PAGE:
There are challenges, no doubt, with both the technology and government regulations. Perhaps the biggest hurdle will be convincing the public that the whole idea isnât crazy.
âI love the idea of being able to go out into my backyard and hop into my flying car,â said Brad Templeton, a Silicon Valley entrepreneur who has served as a consultant on Googleâs self-driving project. âI hate the idea of my next-door neighbor having one.â
Kitty Hawk, the company backed by Mr. Page, is trying to be one of the first out of the gate and plans to start selling its vehicle by the end of the year.
The company has attracted intense interest because of Mr. Page and its chief executive, Sebastian Thrun, an influential technologist and self-driving car pioneer who is the founding director of Googleâs X lab.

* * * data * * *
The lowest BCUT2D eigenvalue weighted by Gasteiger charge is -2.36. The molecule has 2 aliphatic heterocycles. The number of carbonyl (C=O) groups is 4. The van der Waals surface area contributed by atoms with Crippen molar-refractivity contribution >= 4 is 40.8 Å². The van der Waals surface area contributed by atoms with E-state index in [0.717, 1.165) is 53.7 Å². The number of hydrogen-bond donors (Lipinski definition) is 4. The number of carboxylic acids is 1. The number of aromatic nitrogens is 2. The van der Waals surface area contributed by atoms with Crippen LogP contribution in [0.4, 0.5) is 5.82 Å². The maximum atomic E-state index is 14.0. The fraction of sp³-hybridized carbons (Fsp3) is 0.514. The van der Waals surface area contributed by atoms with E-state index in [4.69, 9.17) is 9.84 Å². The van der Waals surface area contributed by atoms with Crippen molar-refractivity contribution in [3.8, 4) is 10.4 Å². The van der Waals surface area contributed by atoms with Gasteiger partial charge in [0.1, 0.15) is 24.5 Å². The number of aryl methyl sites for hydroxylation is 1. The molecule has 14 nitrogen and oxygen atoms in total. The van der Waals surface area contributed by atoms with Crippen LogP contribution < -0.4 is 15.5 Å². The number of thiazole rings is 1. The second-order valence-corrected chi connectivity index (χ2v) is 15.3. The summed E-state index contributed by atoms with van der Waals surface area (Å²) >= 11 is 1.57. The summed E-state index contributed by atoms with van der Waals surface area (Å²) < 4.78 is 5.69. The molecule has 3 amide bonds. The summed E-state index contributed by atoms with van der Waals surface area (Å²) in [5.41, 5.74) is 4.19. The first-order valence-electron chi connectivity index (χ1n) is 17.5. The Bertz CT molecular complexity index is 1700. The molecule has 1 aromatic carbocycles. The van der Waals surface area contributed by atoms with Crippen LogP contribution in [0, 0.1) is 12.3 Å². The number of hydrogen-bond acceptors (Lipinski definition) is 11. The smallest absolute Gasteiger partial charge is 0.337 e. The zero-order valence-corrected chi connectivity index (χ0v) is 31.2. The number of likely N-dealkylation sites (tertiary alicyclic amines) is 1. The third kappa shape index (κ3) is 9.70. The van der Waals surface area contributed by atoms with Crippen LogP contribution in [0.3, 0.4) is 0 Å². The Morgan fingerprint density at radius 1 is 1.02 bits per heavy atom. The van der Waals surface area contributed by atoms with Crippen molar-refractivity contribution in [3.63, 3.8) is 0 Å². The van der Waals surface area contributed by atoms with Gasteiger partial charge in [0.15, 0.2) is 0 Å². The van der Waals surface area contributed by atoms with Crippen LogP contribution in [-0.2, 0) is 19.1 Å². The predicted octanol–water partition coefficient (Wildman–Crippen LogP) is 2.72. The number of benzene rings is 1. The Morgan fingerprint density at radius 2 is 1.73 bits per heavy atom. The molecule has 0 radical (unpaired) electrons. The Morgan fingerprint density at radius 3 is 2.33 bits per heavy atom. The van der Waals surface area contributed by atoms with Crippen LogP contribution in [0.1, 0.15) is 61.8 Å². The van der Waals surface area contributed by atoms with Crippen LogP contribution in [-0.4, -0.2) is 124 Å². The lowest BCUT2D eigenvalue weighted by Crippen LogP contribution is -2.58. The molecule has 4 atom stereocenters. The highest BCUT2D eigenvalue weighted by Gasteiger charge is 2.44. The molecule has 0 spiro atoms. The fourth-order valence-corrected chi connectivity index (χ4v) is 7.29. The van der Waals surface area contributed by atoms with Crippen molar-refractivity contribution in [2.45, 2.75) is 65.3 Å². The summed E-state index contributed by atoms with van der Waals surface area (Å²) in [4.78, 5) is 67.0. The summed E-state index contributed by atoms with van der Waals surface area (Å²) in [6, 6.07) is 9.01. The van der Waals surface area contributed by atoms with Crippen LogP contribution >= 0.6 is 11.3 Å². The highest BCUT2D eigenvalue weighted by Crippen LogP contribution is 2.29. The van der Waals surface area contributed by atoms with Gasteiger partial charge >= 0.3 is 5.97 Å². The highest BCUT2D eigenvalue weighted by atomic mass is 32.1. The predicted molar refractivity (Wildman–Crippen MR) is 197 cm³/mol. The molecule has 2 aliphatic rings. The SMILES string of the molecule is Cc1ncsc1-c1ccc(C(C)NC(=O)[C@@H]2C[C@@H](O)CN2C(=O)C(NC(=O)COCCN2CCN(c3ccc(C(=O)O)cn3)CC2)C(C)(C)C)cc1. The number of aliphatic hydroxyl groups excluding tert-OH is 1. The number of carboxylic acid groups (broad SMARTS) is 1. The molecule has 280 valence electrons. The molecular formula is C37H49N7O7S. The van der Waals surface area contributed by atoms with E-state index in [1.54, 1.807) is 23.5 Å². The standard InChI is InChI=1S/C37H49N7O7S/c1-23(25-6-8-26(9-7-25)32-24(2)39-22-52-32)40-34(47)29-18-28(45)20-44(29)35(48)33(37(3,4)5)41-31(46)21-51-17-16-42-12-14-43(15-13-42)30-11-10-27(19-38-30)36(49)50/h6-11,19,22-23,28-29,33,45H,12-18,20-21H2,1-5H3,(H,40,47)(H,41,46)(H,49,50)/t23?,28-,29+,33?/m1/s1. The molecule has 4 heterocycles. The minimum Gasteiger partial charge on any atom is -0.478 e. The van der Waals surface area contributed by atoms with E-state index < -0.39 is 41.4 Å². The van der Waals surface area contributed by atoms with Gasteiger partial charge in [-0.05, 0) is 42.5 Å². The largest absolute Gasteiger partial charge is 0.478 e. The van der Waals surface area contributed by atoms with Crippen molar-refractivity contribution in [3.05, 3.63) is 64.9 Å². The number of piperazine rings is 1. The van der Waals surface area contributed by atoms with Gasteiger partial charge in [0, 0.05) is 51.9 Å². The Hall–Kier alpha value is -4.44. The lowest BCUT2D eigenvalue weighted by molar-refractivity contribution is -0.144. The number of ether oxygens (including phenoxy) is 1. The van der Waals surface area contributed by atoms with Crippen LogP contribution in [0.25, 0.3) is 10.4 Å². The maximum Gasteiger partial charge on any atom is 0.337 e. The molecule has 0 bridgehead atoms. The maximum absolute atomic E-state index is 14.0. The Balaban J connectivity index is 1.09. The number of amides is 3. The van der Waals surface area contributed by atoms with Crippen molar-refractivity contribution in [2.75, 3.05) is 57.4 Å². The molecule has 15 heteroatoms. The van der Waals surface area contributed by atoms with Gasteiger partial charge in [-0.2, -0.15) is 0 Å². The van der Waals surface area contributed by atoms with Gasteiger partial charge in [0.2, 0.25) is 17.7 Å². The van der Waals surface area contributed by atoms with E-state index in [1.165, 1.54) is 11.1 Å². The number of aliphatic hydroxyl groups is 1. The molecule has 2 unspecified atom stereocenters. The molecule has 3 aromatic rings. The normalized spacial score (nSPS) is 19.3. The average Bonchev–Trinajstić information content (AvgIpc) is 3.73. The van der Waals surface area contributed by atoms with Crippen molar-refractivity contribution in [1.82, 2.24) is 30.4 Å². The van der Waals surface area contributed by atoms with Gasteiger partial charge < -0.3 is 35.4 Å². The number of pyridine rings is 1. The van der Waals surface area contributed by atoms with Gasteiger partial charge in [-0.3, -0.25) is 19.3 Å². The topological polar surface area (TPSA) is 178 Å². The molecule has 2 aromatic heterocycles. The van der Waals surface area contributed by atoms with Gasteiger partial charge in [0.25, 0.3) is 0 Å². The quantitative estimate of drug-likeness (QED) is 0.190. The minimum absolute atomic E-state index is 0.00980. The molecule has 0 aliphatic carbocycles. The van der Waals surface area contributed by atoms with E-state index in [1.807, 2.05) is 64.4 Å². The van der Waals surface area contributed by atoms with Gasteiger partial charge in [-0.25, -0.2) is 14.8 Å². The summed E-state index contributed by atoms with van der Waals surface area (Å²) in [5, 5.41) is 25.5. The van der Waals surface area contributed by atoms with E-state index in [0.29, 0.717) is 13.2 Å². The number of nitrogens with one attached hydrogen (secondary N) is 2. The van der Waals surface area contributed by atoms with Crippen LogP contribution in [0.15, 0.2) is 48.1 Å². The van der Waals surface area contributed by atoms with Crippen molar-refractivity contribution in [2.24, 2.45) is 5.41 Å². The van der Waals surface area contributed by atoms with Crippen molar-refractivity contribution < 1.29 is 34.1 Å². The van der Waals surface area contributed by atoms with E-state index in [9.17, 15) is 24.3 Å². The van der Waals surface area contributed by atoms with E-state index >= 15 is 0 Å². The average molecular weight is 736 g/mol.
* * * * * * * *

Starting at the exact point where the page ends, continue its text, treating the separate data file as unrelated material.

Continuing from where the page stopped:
In 2013, Zee Aero, a Kitty Hawk division, became the object of Silicon Valley rumors when reports of a small air taxilike vehicle first surfaced.
Mr. Page declined a request for an interview but said in a statement: âWeâve all had dreams of flying effortlessly. Iâm excited that one day very soon Iâll be able to climb onto my Kitty Hawk Flyer for a quick and easy personal flight.â
During his recent test flight, Cameron Robertson, the aerospace engineer, used two joysticklike controls to swing the vehicle back and forth above Clear Lake, sliding on the air as a Formula One car might shimmy through a racecourse. The flight, just 15 feet above the water, circled over the lake about 20 or 30 yards from shore, and after about five minutes Mr. Robertson steered back to a floating landing pad at the end of a dock.
The Kitty Hawk Flyer is one of several prototypes the start-up, based in Mountain View, Calif., is designing. The company hopes to create an audience of enthusiasts and hobbyists, who can pay $100 to sign up for a $2,000 discount on the retail price of a Flyer to âgain exclusive access to Kitty Hawk experiences and demonstrations where a select few will get the chance to ride the Flyer.â